Tag Archives: parks

Photo: A Park … In Korea?? With GRASS!?!

Park in Cheonan Korea

Throughout much of Korea, land is used to the maximum extent.  There are 50 million people living in a country that is smaller than the State of Ohio (or the island of Newfoundland, for my Canadian readers).

These people need a place to live, food to eat, and places to work.  Complicating things further is the fact that 70% of the land in South Korea is mountainous, severely limiting what can be built or grown there.

Parks as we know them in North America or Europe are very rare in South Korea for the reasons stated in the previous paragraph.

This makes the green space shown above that much more striking, as it contains an abundance of the parkland we take for granted back home.  Of course, this is South Korea, so signs of urbanity are never far behind.

The towers in the background is the new, dynamic Korea showing its much prettier face, a breath of fresh air from the commie block style apartments that litter just about every town and city in this country.

Cheonan is a rapidly growing area 1 and 1/2 hours drive south of Seoul, so the relatively underdeveloped land here made for an interesting experiment in cutting-edge architectural design, paired with green principles.

Not only is there a spacious park with easy walking distance of this mixed use tower, there are wind turbines and sports facilities on the other side of the hill, making this place the leading edge of a healthier way of life for people in Cheonan, and hopefully in the long run, for all people in South Korea.

Isolation In The Midst Of A Big City: Nose Hill Park, Calgary, Canada

Optimized-DSCN2269An entrance to Nose Hill Park in Calgary, Canada, accessible off John Laurie Blvd.

After travelling Southeast Asia a second time in the winter of 2012, I decided to settle down in the Canadian city of Calgary, Alberta for a while. My motivations were twofold. One, to spend some quality time with my sister’s family, who I felt I hadn’t been seeing enough during my time in the mountains and travelling overseas. And two, to give myself time to save up some badly needed cash while considering my next move.

Being a lover of the outdoors, it took me little time to seek out the many expansive parks that this city has to offer. Nose Hill Park in Northwest Calgary is chief among them. It is one of the largest parks in North America, and features undulating buttes, pocket valleys with tight, thick brush, and killer views of downtown Calgary, and the Rocky Mountains.

Optimized-DSCN2271The wide open grassy plains that comprise most of Nose Hill – yes, you are the middle of a city of 1 million people … but you’d never know it here.

Optimized-DSCN2306The long, lonely path leads you through a land of sweetgrass, puffy clouds, and nobody else to keep you company but your own soul (except in popular areas, where you will encounter dog-walkers and joggers 😛 )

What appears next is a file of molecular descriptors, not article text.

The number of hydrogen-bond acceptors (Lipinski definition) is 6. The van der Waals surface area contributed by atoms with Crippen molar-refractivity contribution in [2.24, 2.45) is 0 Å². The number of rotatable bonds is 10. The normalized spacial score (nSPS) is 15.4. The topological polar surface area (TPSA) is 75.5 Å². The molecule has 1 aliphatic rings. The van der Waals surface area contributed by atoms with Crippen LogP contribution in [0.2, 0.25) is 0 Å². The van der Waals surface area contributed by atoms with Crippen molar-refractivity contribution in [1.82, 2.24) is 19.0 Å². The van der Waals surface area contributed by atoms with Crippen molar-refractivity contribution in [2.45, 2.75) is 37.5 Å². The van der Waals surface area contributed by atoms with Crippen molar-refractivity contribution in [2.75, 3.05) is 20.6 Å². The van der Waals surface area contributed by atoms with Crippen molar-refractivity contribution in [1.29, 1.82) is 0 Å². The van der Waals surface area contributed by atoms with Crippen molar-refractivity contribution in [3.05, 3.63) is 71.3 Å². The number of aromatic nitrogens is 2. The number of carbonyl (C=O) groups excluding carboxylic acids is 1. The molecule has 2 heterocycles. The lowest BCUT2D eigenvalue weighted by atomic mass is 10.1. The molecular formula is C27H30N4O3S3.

Optimized-DSCN2281Looking Northwest, we see the low density of suburban Calgary, and the beginning of the foothills of the Rocky Mountains. Calgary is within visual range of the Rockies, but sometimes, it can be hard to see, depending on atmospheric conditions. Strain your eyes, and you might see the silhouette of them in the distance 😛

But it is by walking around to the south side of the park, that views of Calgary’s formidable skyline of gleaming glass skyscrapers can be had in abundance…

Optimized-DSCN2309Seemingly sprouting out of a field of daisies, Calgary’s urban core stands in stark contrast to the nature that will surround you on your meaderings through Nose Hill Park. It makes for a killer photo opp though, so bring along your telephoto lenses and snap a much better pic than I did (NOTE TO SELF: Get a DLSR ASAP!)

How do you get here? If you have a rental car, drive north on 14th Street until you’re in the N.W. The park should be unmissable, rolling up on your left after driving approximately five minutes north of the downtown core.

For those without a car, you could take the train to Brentwood station and either walk along Charleswood Drive until you reach the park, or then catch the #72 bus, and then get off as soon as you cross 14th Street N.W. From there, it is a short walk to the park near the Calgary Winter Club.

Have an urban park that you are dying to share with the world? Tell us about it below!

Photo: Lumphini Park, Bangkok’s Version Of Central Park

Optimized-hpim1021Lumphini Park, Bangkok, Thailand

Bangkok, like many cities across Asia, tend to be a sprawling concrete jungle, teeming with traffic and people, but with precious little in the way of green space.

Which is precisely what makes places like Lumphini Park in Bangkok so special. An oasis of grass and greenery in the midst of soaring skyscrapers and concrete shophouses that dominate this megalopolis of 14 million people, it is a welcome relief for all who happen upon it. Joggers, Tai Chi enthusiasts, and office workers seeking a temporary escape from the office all frequent this space of relative calm, finding solace in the hectic lives that they lead.

Worn down from your time in the Big Mango? Take the MRT to Silom Station and take a break in one of Bangkok’s most relaxing spots!